Case Report Top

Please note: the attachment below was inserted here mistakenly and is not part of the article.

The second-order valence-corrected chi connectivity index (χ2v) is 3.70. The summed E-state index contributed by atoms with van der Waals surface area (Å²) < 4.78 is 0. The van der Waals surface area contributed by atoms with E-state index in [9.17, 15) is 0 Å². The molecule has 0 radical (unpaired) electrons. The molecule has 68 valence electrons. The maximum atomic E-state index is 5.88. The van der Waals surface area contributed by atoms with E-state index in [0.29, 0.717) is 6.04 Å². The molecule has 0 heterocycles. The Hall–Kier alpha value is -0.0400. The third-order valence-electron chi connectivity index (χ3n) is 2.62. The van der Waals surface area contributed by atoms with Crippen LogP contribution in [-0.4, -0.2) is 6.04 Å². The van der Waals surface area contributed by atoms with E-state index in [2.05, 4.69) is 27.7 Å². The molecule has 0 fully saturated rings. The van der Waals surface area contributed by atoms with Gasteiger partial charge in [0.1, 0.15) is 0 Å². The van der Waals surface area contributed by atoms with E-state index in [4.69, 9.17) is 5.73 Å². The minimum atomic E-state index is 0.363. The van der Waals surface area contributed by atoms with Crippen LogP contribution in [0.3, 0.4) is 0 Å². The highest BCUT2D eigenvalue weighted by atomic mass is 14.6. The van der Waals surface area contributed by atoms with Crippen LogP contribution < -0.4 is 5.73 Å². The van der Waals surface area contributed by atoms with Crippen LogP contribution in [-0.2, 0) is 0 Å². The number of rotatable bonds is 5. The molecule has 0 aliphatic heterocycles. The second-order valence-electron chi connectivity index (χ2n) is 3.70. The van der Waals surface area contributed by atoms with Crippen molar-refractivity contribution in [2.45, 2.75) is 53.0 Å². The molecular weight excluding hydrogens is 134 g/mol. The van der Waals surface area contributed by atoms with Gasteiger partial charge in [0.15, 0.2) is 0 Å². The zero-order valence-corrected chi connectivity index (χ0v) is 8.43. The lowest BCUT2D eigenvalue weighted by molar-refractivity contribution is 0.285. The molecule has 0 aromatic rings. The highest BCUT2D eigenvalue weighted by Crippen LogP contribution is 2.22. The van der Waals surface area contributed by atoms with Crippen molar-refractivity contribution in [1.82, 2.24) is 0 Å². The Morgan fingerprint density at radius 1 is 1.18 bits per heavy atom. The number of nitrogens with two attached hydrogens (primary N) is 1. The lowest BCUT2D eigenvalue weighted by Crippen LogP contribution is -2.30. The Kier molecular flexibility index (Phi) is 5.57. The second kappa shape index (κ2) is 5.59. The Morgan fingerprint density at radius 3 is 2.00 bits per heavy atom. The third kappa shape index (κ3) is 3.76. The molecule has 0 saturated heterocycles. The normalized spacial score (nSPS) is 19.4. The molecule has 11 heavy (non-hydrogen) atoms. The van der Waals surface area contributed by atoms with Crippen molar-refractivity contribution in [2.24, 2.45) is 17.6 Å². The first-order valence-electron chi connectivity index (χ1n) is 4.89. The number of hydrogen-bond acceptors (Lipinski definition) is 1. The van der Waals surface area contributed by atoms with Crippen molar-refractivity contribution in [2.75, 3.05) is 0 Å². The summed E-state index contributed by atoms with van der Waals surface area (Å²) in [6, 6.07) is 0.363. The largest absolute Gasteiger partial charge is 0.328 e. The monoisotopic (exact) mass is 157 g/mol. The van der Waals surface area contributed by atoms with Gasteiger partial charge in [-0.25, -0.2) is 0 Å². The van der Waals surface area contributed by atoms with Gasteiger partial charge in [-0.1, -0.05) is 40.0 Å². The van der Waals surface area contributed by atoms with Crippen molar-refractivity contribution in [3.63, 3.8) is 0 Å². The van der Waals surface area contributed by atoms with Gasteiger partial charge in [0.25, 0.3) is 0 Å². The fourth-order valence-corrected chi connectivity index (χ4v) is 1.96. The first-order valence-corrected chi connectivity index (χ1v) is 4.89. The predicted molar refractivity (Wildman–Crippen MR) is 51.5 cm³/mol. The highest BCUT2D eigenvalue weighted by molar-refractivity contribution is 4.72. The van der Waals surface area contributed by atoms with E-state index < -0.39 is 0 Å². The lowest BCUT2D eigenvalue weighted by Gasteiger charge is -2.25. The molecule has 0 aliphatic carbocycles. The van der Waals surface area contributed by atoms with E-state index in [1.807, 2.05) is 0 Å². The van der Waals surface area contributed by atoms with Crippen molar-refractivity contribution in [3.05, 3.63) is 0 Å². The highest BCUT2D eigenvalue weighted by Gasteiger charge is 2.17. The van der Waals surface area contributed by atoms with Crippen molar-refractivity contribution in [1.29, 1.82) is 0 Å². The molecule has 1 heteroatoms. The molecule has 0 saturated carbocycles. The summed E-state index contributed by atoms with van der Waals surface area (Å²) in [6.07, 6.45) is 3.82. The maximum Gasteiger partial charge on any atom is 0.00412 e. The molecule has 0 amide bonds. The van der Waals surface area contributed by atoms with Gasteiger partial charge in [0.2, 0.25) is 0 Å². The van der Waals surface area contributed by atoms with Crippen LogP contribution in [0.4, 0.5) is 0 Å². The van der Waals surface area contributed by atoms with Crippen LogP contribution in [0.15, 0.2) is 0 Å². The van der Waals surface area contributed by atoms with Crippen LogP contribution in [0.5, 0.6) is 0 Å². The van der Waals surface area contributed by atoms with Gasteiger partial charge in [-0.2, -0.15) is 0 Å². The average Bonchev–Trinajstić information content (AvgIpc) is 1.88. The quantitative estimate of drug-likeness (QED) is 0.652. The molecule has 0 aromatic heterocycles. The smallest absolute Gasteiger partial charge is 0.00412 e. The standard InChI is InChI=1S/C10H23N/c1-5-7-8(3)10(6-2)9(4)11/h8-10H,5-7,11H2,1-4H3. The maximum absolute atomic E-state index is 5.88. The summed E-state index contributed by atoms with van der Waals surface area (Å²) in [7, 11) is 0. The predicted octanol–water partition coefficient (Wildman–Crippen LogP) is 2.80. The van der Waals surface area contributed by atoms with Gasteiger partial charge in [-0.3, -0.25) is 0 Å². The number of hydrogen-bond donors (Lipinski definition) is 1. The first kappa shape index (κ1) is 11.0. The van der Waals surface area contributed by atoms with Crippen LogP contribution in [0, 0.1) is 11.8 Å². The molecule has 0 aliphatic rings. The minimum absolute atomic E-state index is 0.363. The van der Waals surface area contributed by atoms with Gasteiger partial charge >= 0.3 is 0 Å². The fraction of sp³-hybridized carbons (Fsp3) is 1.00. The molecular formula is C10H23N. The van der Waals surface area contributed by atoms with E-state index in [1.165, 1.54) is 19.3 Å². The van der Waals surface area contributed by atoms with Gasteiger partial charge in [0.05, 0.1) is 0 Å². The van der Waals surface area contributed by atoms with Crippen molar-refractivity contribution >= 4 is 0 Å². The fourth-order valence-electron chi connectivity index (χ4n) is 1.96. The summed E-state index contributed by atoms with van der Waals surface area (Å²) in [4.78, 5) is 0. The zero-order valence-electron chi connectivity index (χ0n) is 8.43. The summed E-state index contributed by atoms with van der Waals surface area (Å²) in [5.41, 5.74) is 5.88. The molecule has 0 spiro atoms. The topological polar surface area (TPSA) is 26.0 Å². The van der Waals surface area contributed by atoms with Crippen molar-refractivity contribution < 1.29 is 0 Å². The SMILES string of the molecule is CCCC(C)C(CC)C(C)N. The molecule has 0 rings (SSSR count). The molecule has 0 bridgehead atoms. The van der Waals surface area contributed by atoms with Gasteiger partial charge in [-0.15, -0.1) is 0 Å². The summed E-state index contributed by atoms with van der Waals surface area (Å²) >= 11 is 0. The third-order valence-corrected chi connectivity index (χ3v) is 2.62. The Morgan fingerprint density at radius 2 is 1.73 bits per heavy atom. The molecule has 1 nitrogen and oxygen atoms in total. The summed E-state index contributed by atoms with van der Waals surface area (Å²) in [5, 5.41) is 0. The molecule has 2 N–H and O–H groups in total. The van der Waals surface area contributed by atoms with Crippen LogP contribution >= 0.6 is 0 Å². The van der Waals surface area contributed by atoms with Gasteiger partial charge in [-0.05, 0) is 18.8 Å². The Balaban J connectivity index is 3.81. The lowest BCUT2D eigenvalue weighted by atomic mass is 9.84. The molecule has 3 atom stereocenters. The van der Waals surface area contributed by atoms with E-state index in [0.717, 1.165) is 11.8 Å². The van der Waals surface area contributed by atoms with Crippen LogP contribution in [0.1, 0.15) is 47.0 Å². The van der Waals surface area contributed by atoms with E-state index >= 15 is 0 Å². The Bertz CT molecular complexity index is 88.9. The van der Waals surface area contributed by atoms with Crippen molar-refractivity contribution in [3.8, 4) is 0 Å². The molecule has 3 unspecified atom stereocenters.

A 19-year-old female presented with a painless, slowly growing mass in the superotemporal area of the right orbit, which was soft and easily moveable. The patient described that the eyelid of the right eye was slowly swelling for 2 years. She felt the right eye was protruded and had blurred vision for 1 year. She also used to occasionally, but not often, rub her right eye due to eye fatigue. The basic information of this patient is as follows: The extent of the right eye proptosis was 2 mm by Hertel Exophthalmometry. Uncorrected visual acuity (UCVA) was 20/200 in the right eye and 20/60 in the left eye. The best-corrected distance visual acuity (BCVA) was 20/40 in the right eye and 20/20 in the left eye. Manifest refraction revealed + 3.5 spherical and − 4.5 cylinder at 97° in the right eye and − 1.5 spherical and − 0.25 cylinder at 145° in the left eye. The cornea showed mild thinning inferior to the pupil in the right eye under the slit lamp examination. There were no other signs of keratoconus. The ocular motility was normal. The fundus examination of both eyes was normal. Intraocular pressure (Goldmann applanation tonometry) was 12 mmHg in the right eye and 17 mmHg in the left eye. The corneal topography of the right eye (Pentacam HR) showed typical keratoconus characters, K1 = 44.5 D, K2 = 47.2 D, and Kmax = 50.0 D. Both the anterior and posterior elevation of the thinnest point was abnormally increased [Figure 1]a. The left eye showed normal corneal values. Corneal pachymetry measurements at the thinnest locations were 525 and 563 microns for the right and left eyes, respectively [Figure 1]a and [Figure 1]b. Next, the axial length (AL) was measured by Zeiss IOLMaster biometer (Carl Zeiss, Germany). AL of the right eye was shorter than that of the left eye (22.40 mm with 24.37 mm). The magnetic resonance imaging (MRI) scan revealed low intense lesion for T1-weight images and iso-to-hyperintense lesion for T2-weight images in the right orbit, which confirmed the characteristic component of the orbital dermoid cyst [Figure 1]c and [Figure 1]d. The patient underwent resection of the right orbital mass and lateral orbitotomy. The cyst was removed completely. Histopathological analysis showed a cyst lined by keratinized stratified squamous epithelium with keratin, skin appendages, and lipid debris in the lumen consistent with a dermoid cyst [Figure 1]e. The right eye proptosis was resolved completely and the same as the left eye by Hertel 1 month after surgery. UCVA and BCVA of both the eyes were the same as that before surgery. Manifest refraction revealed + 3.25 spherical and − 3.5 cylinder at 90° in the right eye and − 1.25 spherical in the left eye. The corneal topography revealed that the cornea curvature remained unchanged compared with that of the first visit [Figure 1]f.